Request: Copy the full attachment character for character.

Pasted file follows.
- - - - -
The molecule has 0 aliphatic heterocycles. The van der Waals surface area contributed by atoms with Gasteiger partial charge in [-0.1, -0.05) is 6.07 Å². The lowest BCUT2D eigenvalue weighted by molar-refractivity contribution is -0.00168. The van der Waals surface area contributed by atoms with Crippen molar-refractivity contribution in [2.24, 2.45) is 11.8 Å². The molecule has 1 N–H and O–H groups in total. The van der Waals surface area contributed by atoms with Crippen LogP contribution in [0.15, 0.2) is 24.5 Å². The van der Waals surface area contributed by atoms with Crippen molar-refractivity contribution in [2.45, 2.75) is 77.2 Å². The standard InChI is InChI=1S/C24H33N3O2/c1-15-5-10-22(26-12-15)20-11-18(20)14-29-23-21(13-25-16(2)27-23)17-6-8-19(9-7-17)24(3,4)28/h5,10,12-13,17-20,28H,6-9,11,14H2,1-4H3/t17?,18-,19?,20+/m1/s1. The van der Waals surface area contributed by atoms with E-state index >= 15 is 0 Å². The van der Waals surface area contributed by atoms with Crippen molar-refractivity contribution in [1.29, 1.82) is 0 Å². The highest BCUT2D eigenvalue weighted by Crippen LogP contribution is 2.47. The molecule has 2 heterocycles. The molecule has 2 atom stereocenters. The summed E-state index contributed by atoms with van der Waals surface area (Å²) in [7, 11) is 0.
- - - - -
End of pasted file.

The molecule has 0 aliphatic heterocycles. The van der Waals surface area contributed by atoms with Gasteiger partial charge in [-0.1, -0.05) is 6.07 Å². The lowest BCUT2D eigenvalue weighted by molar-refractivity contribution is -0.00168. The van der Waals surface area contributed by atoms with Crippen molar-refractivity contribution in [2.24, 2.45) is 11.8 Å². The molecule has 1 N–H and O–H groups in total. The van der Waals surface area contributed by atoms with Crippen LogP contribution in [0.15, 0.2) is 24.5 Å². The van der Waals surface area contributed by atoms with Crippen molar-refractivity contribution in [2.45, 2.75) is 77.2 Å². The standard InChI is InChI=1S/C24H33N3O2/c1-15-5-10-22(26-12-15)20-11-18(20)14-29-23-21(13-25-16(2)27-23)17-6-8-19(9-7-17)24(3,4)28/h5,10,12-13,17-20,28H,6-9,11,14H2,1-4H3/t17?,18-,19?,20+/m1/s1. The van der Waals surface area contributed by atoms with E-state index >= 15 is 0 Å². The van der Waals surface area contributed by atoms with Crippen molar-refractivity contribution in [1.29, 1.82) is 0 Å². The highest BCUT2D eigenvalue weighted by Crippen LogP contribution is 2.47. The molecule has 2 heterocycles. The molecule has 2 atom stereocenters. The summed E-state index contributed by atoms with van der Waals surface area (Å²) in [7, 11) is 0.